The Nursing and Midwifery Council failed to properly investigate 17 former nurses at the Mid Staffordshire Foundation Trust according to an audit by the Professional Standards Authority.

The PSA, which oversees professional regulators, has reviewed 100 instances where the NMC closed cases at an early stage of investigation.

Its report, published today, reveals a series of errors and says it has “serious concerns” that the “wrong decisions” may have been made about cases.

The findings follow concern about professional regulators’ actions in relation to Mid Staffs and other major care failings.

The report says some of the decisions call into question the effectiveness of the NMC and may have put patients at risk.

The PSA audit included 19 nurses who worked at Mid Staffs, 17 of which related to poor care highlighted during Robert Francis QC’s public inquiry.

In nine of the Mid Staffs cases the report said there was no evidence of the NMC carrying out a risk assessment. It said the NMC did not investigate concerns or carry out proper investigations to find more information from sources such as the coroner, trust or the public inquiry.

In one example a case was closed on the basis there were no complaints about the nurse – despite two complaints “clearly on the NMC file”.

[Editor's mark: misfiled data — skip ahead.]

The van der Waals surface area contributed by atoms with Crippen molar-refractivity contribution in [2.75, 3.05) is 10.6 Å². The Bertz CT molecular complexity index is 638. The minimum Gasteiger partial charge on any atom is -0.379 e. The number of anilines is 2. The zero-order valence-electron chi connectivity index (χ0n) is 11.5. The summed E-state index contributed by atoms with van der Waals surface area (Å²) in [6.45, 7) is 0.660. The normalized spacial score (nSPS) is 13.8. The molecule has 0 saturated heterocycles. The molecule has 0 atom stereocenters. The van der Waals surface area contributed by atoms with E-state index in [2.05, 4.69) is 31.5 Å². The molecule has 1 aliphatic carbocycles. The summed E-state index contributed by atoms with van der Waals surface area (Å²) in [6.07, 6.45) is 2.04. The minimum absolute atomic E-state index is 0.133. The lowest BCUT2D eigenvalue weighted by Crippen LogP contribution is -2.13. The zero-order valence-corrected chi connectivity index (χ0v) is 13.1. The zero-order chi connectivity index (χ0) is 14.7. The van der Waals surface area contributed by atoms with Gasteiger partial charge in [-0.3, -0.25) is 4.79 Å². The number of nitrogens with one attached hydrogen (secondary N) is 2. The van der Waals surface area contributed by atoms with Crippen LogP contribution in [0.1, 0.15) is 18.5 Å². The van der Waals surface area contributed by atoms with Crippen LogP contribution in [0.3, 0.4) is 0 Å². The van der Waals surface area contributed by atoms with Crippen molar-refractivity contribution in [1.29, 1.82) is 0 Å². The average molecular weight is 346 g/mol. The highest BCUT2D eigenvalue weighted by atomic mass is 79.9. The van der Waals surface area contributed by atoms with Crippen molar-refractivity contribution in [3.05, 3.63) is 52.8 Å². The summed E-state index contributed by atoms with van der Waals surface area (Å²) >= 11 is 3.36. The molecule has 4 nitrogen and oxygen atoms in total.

On another occasion, the report said, the NMC closed an investigation solely on the basis of an unsigned positive reference about a nurse on headed letter paper, with no attempt to check its accuracy.

The report said: “Our audit identified a number of serious concerns about the relatively limited extent of the investigation that the NMC conducted.

“The evidential basis for some of the decisions made by NMC staff and the [investigation committee] was inadequate. This meant that either the wrong decision was made and/or the decision that was made was based on unsound or inadequate reasons.”

The report identified delays in the NMC applying for interim suspension orders to prevent nurses working unsupervised while under investigation in five cases, which “may have exposed the public to unnecessary risk”.

The PSA report said it found some problems which “[call] into question [the NMC’s] effectiveness as a regulator”.

However, it said the NMC had improved in some areas, and its investigations did not lead it to have concerns about public protection.

NMC chief executive and registrar Jackie Smith said: “We know that there is still more we need to do. However, it recognises the progress we have made and confirms the commitment we made to improving performance.”